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"Nothing more than a phase"? Open letter to MP about trans young people

An open letter from SAYiT CEO to Nick Fletcher, Conservative MP for Don Valley, challenges his views that being trans is "nothing more than a phase".

A person with eyeshadow in the colour of the trans pride flag

Nearly 7 in 10 trans young people have been subjected to death threats at school, while LGBT+ school pupils are twice as likely to be bullied as their cis, straight counterparts. Yet Nick Fletcher, Conservative MP for Don Valley, has written to every school in his constituency to talk about the "transgender lifestyle", reminiscent of the past when the "gay lifestyle" was the focus of much ire.

In his letter, Fletcher says that "boys are boys and girls are girls" and that books and the media "affirm something that is nothing more than a phase". He goes on to argue that, for schools, "a push back on this is desperately needed".

(This is the same Nick Fletcher who said in a Parliamentary debate that men commit crimes because women have taken lead roles in Doctor Who and Ghostbusters.)

Heather Paterson, CEO at Sheffield LGBT+ youth charity SAYiT, wrote an open letter to the MP and Nadhim Zahawi the Education Secretary, which we are publishing with permission.

Open Letter to Nadhim Zahawi Education Secretary and Nick Fletcher MP for Don Valley

I am contacting you both in regard to comments you have made regarding trans and non-binary young people and those questioning their gender identity in school.

I am currently the CEO of SAYiT, the largest LGBTQ+ youth charity in the region, and have worked with LGBTQ+, women's and equality groups for 23 years. I am also a gay woman.

While you have both chosen to make public statements regarding this issue, it is clearly not your area of knowledge, expertise, or personal lived experience. You both claim to hold your positions based on supporting the welfare and safeguarding of young people, therefore taking this on face value, I am sure you would wish to have any areas of misinformation corrected and to be made aware of any unintended potential harm resulting from your comments.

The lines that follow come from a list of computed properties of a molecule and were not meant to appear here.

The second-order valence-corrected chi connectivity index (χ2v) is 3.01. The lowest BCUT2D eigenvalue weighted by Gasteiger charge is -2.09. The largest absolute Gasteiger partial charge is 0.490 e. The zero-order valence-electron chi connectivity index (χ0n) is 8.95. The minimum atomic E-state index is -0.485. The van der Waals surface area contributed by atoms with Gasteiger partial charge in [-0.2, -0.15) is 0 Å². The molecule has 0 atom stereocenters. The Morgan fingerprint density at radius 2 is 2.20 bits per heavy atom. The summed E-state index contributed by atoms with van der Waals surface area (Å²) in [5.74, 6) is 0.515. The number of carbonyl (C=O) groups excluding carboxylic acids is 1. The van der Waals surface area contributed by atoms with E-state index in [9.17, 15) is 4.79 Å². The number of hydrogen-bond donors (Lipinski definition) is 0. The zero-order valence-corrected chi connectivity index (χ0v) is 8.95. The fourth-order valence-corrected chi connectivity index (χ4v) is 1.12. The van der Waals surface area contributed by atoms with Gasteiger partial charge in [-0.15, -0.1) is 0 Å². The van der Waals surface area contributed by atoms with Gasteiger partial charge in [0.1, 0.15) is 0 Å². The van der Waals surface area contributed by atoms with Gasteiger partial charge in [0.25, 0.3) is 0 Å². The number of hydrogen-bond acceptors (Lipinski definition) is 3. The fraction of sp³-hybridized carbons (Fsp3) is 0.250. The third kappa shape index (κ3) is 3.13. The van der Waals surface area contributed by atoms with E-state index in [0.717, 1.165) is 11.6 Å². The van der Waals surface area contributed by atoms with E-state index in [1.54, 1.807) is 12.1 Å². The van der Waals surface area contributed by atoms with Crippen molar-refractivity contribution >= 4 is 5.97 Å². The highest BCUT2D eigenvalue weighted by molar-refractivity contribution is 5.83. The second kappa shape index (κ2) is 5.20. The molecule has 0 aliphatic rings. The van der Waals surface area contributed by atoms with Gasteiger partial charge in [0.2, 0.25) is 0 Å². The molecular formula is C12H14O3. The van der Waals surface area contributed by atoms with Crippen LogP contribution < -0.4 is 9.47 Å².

In response to Nadhim Zahawi suggestion that teachers should out trans pupils to their parents: 'Tory education minister Nadhim Zahawi suggests teachers should out trans kids to their parents' (Pink News, April 21, 2022)

Coming out is a personal process that all people, young people included, should be entitled to do at a time and pace they feel comfortable with. Outing a young person without their consent can have negative mental health implications, and the fear of being outed may prevent a young person from speaking to teachers or other professionals, leaving them isolated and without support.

We are acutely aware that support for LGBTQ+ young people, as it is in many other sectors, is vastly under funded and under resourced, and where parents or carers are identified as a positive source of support would actively encourage young people to speak with them if they feel comfortable to do so. However, this must be their decision and we must also be aware of potential safeguarding risks in this. While many parents are supportive, this sadly is not the case for all young people.